Iraq crisis: Memories of two failed wars continue to shape America’s ‘soft’ foreign policy
US would intervene only when national interests were involved
Known for his commentary on international relations and US politics, Rupert Cornwell also contributes obituaries and occasionally even a column for the sports pages. With The Independent since its launch in 1986, he was the paper's first Moscow correspondent - covering the collapse of the Soviet Union – during which time he won two British Press Awards. Previously a foreign correspondent for the Financial Times and Reuters, he has also been a diplomatic correspondent, leader writer and columnist, and has served as Washington bureau editor. In 1983 he published God's Banker, about Roberto Calvi, the Italian banker found hanging from Blackfriars Bridge.
Monday 23 June 2014
Cartoons are cruel and exaggerated, but invariably contain a grain of truth. Thus it was with the one in the Chicago Tribune last week. It depicted Barack Obama blithely pirouetting on a pedestal, dropping a globe which shatters at his feet. The pedestal bears a three-word inscription: “The Obama Doctrine”.
Unfair, to be sure, but the message is one that the President’s critics at home and not a few of America’s traditional allies abroad would agree with. Obama’s approach, as averse to military action as that of his predecessor was in favour of it, is causing nothing but trouble, they would argue – a display of fecklessness that has emboldened rival powers such as Russia and China and allowed Libya, Syria, and now Iraq, to go up in flames.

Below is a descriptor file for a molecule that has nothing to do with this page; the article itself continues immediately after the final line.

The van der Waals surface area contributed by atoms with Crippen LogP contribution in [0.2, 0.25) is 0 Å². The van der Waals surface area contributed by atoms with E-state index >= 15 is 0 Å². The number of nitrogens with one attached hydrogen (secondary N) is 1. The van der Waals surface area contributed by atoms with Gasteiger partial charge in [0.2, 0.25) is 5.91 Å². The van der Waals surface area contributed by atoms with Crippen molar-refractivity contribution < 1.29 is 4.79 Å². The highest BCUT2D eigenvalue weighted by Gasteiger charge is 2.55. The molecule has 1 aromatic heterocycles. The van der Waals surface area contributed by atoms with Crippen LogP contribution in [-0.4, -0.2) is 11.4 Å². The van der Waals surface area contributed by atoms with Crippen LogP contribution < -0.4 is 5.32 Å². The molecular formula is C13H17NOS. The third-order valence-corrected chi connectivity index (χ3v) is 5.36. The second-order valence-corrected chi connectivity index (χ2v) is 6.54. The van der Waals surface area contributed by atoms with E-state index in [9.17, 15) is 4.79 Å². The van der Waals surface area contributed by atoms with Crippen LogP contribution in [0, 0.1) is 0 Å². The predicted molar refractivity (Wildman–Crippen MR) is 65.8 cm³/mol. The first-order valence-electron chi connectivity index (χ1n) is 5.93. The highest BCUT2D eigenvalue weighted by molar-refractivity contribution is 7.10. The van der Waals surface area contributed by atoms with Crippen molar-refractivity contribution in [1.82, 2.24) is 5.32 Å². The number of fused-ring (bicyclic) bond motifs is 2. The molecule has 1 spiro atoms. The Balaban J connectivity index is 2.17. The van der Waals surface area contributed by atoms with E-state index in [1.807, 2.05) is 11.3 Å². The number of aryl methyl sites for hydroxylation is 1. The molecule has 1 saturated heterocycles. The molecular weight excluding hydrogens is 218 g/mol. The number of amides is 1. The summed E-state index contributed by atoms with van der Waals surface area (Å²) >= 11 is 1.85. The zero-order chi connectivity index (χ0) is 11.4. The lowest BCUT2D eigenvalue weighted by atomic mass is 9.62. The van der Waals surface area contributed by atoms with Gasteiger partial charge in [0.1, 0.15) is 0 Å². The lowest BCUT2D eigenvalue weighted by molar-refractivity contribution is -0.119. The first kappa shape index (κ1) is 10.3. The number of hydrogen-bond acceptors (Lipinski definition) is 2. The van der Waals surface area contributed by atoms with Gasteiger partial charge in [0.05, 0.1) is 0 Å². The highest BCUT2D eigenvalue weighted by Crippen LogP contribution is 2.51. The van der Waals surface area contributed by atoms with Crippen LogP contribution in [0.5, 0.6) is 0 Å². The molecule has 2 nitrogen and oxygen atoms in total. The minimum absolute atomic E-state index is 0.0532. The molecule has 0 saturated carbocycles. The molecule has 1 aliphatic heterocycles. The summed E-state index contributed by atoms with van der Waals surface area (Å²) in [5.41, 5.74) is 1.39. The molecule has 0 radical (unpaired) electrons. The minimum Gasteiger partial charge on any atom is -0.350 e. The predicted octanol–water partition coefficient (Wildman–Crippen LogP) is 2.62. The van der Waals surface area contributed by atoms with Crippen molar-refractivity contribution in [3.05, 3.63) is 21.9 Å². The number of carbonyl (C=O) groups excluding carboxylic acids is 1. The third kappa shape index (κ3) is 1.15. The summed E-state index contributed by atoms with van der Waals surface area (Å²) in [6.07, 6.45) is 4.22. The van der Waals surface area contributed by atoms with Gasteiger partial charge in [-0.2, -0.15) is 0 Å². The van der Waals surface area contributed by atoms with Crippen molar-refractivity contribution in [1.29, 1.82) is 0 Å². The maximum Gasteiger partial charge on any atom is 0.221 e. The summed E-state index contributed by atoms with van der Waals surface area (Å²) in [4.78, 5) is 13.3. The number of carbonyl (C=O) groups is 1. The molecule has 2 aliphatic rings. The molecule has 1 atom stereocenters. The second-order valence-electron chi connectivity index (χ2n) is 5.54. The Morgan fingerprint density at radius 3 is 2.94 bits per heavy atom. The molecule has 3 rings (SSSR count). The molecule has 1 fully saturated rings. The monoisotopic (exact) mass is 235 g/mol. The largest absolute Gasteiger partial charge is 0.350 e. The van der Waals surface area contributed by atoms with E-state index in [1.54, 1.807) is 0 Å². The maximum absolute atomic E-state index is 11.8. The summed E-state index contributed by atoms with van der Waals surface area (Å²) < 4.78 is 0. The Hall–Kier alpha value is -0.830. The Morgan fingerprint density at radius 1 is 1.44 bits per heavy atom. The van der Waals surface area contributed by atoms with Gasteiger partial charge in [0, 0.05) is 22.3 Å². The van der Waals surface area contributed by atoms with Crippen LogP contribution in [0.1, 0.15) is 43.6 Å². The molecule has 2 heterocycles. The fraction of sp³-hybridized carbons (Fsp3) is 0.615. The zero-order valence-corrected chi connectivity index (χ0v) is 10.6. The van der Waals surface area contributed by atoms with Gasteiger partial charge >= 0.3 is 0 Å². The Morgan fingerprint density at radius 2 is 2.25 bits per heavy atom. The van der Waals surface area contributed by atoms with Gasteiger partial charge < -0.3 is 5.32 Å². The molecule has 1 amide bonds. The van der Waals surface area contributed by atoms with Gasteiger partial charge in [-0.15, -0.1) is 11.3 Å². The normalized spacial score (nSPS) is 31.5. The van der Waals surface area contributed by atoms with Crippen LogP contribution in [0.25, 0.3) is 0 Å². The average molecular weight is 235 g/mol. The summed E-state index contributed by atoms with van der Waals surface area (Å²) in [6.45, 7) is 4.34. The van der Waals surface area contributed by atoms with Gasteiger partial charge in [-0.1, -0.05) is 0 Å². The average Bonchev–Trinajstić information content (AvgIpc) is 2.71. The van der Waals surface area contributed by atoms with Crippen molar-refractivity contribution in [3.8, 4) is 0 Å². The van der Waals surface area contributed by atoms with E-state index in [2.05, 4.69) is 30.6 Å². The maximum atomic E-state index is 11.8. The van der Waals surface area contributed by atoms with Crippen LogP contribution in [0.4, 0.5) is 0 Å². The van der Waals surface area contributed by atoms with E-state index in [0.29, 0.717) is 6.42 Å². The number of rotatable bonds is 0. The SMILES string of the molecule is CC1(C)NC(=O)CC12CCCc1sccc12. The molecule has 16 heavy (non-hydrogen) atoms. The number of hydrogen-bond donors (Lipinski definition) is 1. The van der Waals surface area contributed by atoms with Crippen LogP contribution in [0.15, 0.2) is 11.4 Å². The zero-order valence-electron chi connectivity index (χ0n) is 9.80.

For proof of this radical shift in US foreign policy, consider two commencement speeches delivered at the West Point military academy, 12 years apart. In the first, a few months before the 2003 US-led invasion of Iraq, George W Bush claimed America’s right to attack pre-emptively countries considered a threat in the “war on terror”.
Thus was born the “Bush Doctrine”, instantly to mesh with the neo-conservative belief that American-style democracy was the solution to the world’s problems.
In the second, on 28 May 2014, President Obama laid out a very different set of principles to another graduating class of future army commanders. The US would intervene militarily only when core national interests were involved.
As a rule, Washington would put the emphasis on diplomacy, multilateral action and “soft power” to achieve its ends. Such, in so far as it exists, is the “Obama Doctrine”. It is not targeted at a specific area, as was the 19th-century “Monroe Doctrine” against further European expansion in the Western hemisphere. Obama’s only nod to geography has been the so-called “Pivot to Asia”. But that was a statement of intent – and unfortunately the Middle East wasn’t playing along.
The net result is a US foreign policy less assertive than that of any president (with the possible exception of Jimmy Carter) since the Second World War.
The new approach is born of two factors: the war-weariness of his country, after the two longest foreign conflicts in US history, in Afghanistan and Iraq, and Obama’s own recognition of the limits of US power in an increasingly multipolar world.
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America still owns by far the mightiest military on earth. But compared to its rivals, a re-arming Russia and especially China, its edge is shrinking.
For Obama’s critics this is abject “declinism”. America, they contend, remains the sole superpower and the nearest thing the world has to a global policeman. Instead, however, this president is squandering its power and prestige.
The US withdrawal from Iraq in 2011 and Obama’s refusal to arm the moderate opposition at an early stage of Syria’s civil war, have resulted in chaos in both countries. If the Arab Spring has turned into a bitter autumn, these critics say, that is largely because of the passivity of Obama’s administration.
Even among Republicans, despite the demands for military action from the likes of Dick Cheney and John McCain, an isolationist faction is gathering strength.
For better or worse, American foreign policy is now shaped by the memories of two failed wars in Iraq and Afghanistan that have cost thousands of lives and trillions of dollars – and achieved next to nothing.
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